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The Victorian government has weeks to decide whether it will abandon this year’s Formula One grand prix.
The Australian Grand Prix Corporation has presented a COVID-safe plan to the government, arguing the event can be run safely for crowds and the community at large, with racing teams operating in a bubble.
Fans of the Dutch-Belgian driver Max Verstappen at the Austrian grand prix on Saturday.Credit:Getty Images
Chances of the multimillion-dollar event proceeding as planned from November 18 to 21 seemed less politically feasible on Friday, when Prime Minister Scott Morrison announced a new national coronavirus plan that will slash international flight numbers in half from July 14.
But flights for the grand prix would probably be exempted from these caps if the event went ahead.
State cabinet has not made a decision about whether the event will proceed, although it must be made by the end of this month at the latest so that the nine-week set-up process can begin in September and businesses working with the event can put plans in place.
Organisers also need several weeks’ notice to cancel shipping arrangements, as some equipment is sent by sea.
After its cancellation in 2020, Melbourne’s grand prix was moved this year from its usual March date to November. If it is to run this year, physical preparations at Albert Park would need to begin within eight weeks and contracts with hundreds of suppliers be signed almost immediately.
Cindy McLeish, the state opposition’s deputy leader and major events spokeswoman, said it was “going to be really difficult to pull [the grand prix] off” this year.
“I want us to be able to host it, but I just don’t know if we will be able to,” Ms McLeish said.
Failing to run the race again this year could mean losing the event when the state’s contract expires in 2025, she said.
The debate over whether this year’s race should proceed came as Victoria recorded zero new locally acquired coronavirus cases on Sunday, NSW 16 new cases, Queensland two and Western Australia one.
Victorian Health Minister Martin Foley said health officials would decide if masks would still need to be worn in offices after this week, following the state’s run of four days with zero local cases.
NSW Premier Gladys Berejiklian said that no decision had yet been made about whether to end Sydney’s two-week lockdown on Friday as scheduled.
Facilities at Melbourne’s grand prix, such as those pictured here at the 2019 event, take at least nine weeks to set up.Credit:Joe Armao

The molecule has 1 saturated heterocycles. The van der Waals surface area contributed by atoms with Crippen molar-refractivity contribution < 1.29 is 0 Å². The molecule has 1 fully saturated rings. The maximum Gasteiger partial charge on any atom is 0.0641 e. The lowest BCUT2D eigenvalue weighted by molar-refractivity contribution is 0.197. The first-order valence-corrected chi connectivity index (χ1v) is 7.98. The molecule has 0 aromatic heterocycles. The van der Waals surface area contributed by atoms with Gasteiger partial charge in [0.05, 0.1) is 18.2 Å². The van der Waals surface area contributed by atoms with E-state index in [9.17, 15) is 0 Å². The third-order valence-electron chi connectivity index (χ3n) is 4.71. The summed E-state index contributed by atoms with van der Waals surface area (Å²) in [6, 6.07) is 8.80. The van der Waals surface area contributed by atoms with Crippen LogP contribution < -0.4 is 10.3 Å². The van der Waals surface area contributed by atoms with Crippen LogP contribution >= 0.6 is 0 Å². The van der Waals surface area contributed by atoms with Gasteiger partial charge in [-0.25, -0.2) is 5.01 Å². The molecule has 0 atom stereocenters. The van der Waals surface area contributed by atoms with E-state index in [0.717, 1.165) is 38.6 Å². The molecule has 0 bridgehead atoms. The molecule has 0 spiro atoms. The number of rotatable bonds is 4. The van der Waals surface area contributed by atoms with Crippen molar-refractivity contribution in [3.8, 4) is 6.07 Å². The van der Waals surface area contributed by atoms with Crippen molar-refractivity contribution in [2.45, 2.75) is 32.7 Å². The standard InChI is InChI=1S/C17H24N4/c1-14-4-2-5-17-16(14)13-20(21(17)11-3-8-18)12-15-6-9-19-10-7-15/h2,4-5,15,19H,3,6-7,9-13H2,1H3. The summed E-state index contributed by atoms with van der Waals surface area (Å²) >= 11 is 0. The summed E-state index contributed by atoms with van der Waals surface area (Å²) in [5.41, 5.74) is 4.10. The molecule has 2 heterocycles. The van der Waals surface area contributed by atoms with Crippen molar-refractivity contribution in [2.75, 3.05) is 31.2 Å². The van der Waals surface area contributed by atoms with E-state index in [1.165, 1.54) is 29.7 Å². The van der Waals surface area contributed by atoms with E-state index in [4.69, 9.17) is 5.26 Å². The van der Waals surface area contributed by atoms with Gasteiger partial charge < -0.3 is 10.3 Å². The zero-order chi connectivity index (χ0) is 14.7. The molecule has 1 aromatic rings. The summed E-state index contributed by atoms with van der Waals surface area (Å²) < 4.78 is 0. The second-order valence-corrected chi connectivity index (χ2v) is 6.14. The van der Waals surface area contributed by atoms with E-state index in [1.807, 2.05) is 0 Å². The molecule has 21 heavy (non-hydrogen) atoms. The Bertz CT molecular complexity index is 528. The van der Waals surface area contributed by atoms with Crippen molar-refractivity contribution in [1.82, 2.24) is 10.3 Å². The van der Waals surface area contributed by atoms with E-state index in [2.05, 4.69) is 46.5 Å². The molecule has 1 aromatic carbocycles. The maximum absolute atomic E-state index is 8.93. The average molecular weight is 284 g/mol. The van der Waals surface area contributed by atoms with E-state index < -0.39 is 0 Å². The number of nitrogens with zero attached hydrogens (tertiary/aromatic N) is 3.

A spokeswoman for Victorian Major Events Minister Martin Pakula said the government was continuing to talk to the Grand Prix Corporation and other parties. “[We] will have more to say in due course,” she said.
Australian Grand Prix Corporation spokesman Haydn Lane said the organisation was continuing to work closely with the state government and Formula One management “on the complexities, conditions and arrangements” for the event. “Further detail will be provided upon finalisation with all parties,” he said.
While the Grand Prix Corporation has submitted a COVID-safe plan to the government on how it would manage local crowds, the major issue under debate in cabinet will be how international teams coming in from overseas would be dealt with if the event proceeds.
Conditions that could be placed on racing teams include a necessity for them to be vaccinated, that they undergo repeated testing in Australia, and that they operate in a bubble while in Melbourne.
Racing teams will not be willing to undergo lengthy quarantine, such as the fortnight tennis players did ahead of this year’s Australian Open, as they would miss races in other countries – if those events go ahead. Several races have already been shifted this year, with Austria hosting two events in the past two weeks.
The Formula One event immediately preceding Australia’s grand prix is Brazil’s race in Sao Paulo, on November 7, making a 14-day quarantine period impossible. Brazil has recorded more than 18 million coronavirus cases and more than half a million deaths, meaning that race is far from certain to go ahead.
Last year’s event in Melbourne was cancelled on March 13, just two days before the final race was to be run. A state of emergency was declared in Victoria under the Public Health and Wellbeing Act on March 16 and has been in place ever since.
Port Phillip mayor Louise Crawford said on Sunday that her council would welcome the economic benefits to traders if the race went ahead but appreciated “the difficulties of organising and holding major events at this time due to COVID-19 considerations including safety and logistics”.
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